Top News: Turkey Returns to Single-Party Rule in Boost for Erdogan

The ruling Justice and Development Party (AKP) secured a stunning victory in Sunday’s snap parliamentary election to gain back a parliamentary majority just five months after losing it. Preliminary results show that the party won more than 49 percent of the votes. The AKP is projected to get 317 seats in the 550-member parliament, just thirteen short of the number President Recep Tayyip Erdogan would need for a national referendum on constitutional changes to forge a presidential system granting him full executive powers. President Erdogan hailed the results as a vote for stability and demanded the world respect the result. Turkish Prime Minister Ahmet Davutoglu described the outcome “as a victory for democracy.” PM Davutoglu echoed the call on Turkey’s political parties to come together and agree on a new constitution. Devlet Bahceli, the leader of the Nationalist Movement Party (MHP), denied reports that he would resign after the poor election result. His party lost almost half of the seats it had won in an election in June. A senior official from Turkey’s main opposition Republican People’s Party (CHP) said there was no likelihood of a coalition government after Sunday’s general election, with the AKP back to single-party rule. Pro-Kurdish Peoples’ Democratic Party (HDP) leader Figen Yuksekdag said the outcome of Turkey’s general election was the result of a deliberate policy of polarization by Erdogan, but the fact the party had crossed the 10 percent threshold needed to enter parliament was nonetheless a success. Turkish police fired tear gas against protesters in the mainly Kurdish city of Diyarbakir on Sunday. [AP, Al Jazeera, 11/2/2015]



Turnout in first stage election runoffs 21.7 percent; Campaigning for second phase starts Tuesday
Campaigning for the second phase of parliamentary elections will start on Tuesday, Spokesman for the High Elections Committee (HEC) Omar Marwan said. Campaigning will begin after the final list of candidates taking part in the second phase is announced. The HEC said that the names would also be announced on Tuesday. Elections for the second stage will be held for Egyptians abroad on November 21, 22, while voters in Egypt will go to the polls on November 22 and 23. On Friday, HEC head Ayman Abbas said that turnout in the run-offs of the first stage was 21.7 percent. “The highest turnout among the fourteen governorates in this round was Matrouh with a turnout of 33.45 percent, while the lowest was Alexandria with a turnout of 14.83 percent,” Abbas added. [SIS, Ahram Online, AP/AFP, Aswat Masriya, DNE, 11/2/2015]

Almost 12,000 people arrested for terrorism in 2015 says Interior Ministry
The Interior Ministry disclosed Thursday that 11,877 people have been arrested on terrorism-related charges since the beginning of 2015, said Deputy Minister for General Security Kamal al-Daly in an interview. He did not indicate how many of these people have been referred to trial, released, or kept in jail pending investigations, but did note that they were all arrested in connection with 171 separate terrorism-related cases. According to Daily News Egypt tallies, at least 418 people were arrested in October on charges of belonging to the outlawed Muslim Brotherhood group, according to Interior Ministry reports. Of the 418 arrested, 248 were arrested on suspicion of being middle-ranking Brotherhood members, while the remaining 170 were arrested on charges of belonging to specialized committees. [Mada Masr, DNE, 10/31/2015]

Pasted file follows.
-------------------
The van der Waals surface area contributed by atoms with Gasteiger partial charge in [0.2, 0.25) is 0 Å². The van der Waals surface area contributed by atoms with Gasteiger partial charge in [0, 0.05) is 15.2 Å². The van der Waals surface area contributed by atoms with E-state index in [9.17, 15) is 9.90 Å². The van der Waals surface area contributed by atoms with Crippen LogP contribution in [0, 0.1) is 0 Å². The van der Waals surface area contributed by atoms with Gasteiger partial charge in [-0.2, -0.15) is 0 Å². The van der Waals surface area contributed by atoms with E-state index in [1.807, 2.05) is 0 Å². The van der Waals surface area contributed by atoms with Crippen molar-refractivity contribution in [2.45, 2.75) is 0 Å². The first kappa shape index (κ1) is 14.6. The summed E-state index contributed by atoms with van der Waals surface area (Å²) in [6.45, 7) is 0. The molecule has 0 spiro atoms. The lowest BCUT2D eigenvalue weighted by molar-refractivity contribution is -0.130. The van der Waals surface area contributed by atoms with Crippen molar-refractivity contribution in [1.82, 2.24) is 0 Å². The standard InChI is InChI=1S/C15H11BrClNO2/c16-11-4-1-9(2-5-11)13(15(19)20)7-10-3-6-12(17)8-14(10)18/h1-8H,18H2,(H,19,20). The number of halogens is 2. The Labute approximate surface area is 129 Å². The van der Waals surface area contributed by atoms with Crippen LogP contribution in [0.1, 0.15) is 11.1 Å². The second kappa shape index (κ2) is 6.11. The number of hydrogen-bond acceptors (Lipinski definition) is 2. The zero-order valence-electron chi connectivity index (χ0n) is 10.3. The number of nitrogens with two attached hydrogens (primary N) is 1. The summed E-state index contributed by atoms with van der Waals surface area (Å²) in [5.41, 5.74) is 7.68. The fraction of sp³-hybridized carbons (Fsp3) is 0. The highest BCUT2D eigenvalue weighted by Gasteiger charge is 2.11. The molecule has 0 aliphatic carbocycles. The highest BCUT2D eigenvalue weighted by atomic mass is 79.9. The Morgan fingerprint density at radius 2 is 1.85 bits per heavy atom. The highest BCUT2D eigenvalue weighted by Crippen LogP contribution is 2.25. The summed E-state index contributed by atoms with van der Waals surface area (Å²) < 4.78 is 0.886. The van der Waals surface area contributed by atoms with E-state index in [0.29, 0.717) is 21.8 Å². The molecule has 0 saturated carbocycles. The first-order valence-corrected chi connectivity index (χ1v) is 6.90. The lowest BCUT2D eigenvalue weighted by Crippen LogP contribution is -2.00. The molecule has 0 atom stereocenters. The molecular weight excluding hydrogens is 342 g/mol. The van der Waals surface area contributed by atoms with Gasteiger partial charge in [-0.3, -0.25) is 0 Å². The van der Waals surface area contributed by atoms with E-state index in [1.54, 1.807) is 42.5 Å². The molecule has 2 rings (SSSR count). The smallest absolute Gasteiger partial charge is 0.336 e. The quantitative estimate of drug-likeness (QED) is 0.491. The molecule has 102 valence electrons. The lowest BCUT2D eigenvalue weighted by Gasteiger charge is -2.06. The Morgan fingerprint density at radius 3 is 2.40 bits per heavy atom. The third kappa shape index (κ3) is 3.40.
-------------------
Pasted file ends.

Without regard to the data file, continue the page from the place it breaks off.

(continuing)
Egypt bars scores of Egyptians from traveling says Human Rights Watch
Egypt has unlawfully prevented scores of people from leaving the country over the past year, US based-Human Rights Watch (HRW) said in a new report released Sunday. Those blocked from leaving the country include “leaders and members of political parties, youth activists, people associated with non-governmental groups,” and a former aide to ousted President Mohammed Morsi. HRW documented at least thirty-two cases in which “airport security officers confiscated the passport of political activists and workers in nongovernmental groups.” They have yet to get their passports back, HRW said in its report, criticizing the restrictive and intimidating measures that Egyptian security agencies are using. Egypt’s Interior Ministry declined immediate comment. [DNE, Reuters, AP, Mada Masr, Aswat Masriya, 11/1/2015]

Russian airliner crashes in Central Sinai killing 224
A Russian commercial airplane crashed on Saturday in Central Sinai killing all 224 passengers and crew members onboard. Airbus A321, operated by Russian airline Kogalymavia under the brand name Metrojet, was carrying 217 passengers and seven crew members from the Egyptian resort city of Sharm al-Sheikh to St. Petersburg in Russia on Saturday morning when it disappeared from the radar 23 minutes after take-off at an altitude of 31,000 feet. Contradictory reports have emerged as to the cause of the crash. Officials have stated that the plane’s black boxes have been recovered and will be examined by both Egyptian and Russian authorities. Director of Flights at Kogalymavia charter airline Alexander Smirnov said in a statement that the plane could only have broken up mid-air due to “external” factors and that this type of crash could not have resulted from technical failure or human error. The Egyptian and Russian governments have called for a comprehensive and cooperative investigation into the cause of the crash and specialists from both countries will work in together. Sinai State, the Islamic State (ISIS or ISIL) affiliated terrorist group, claimed responsibility for the downing of the aircraft in a statement. The claim has been refuted by both Egyptian and Russian government officials, citing a lack of evidence, calling on the public to not rush to conclusions. [Ahram Online, DNE, The Guardian 11/2/2015]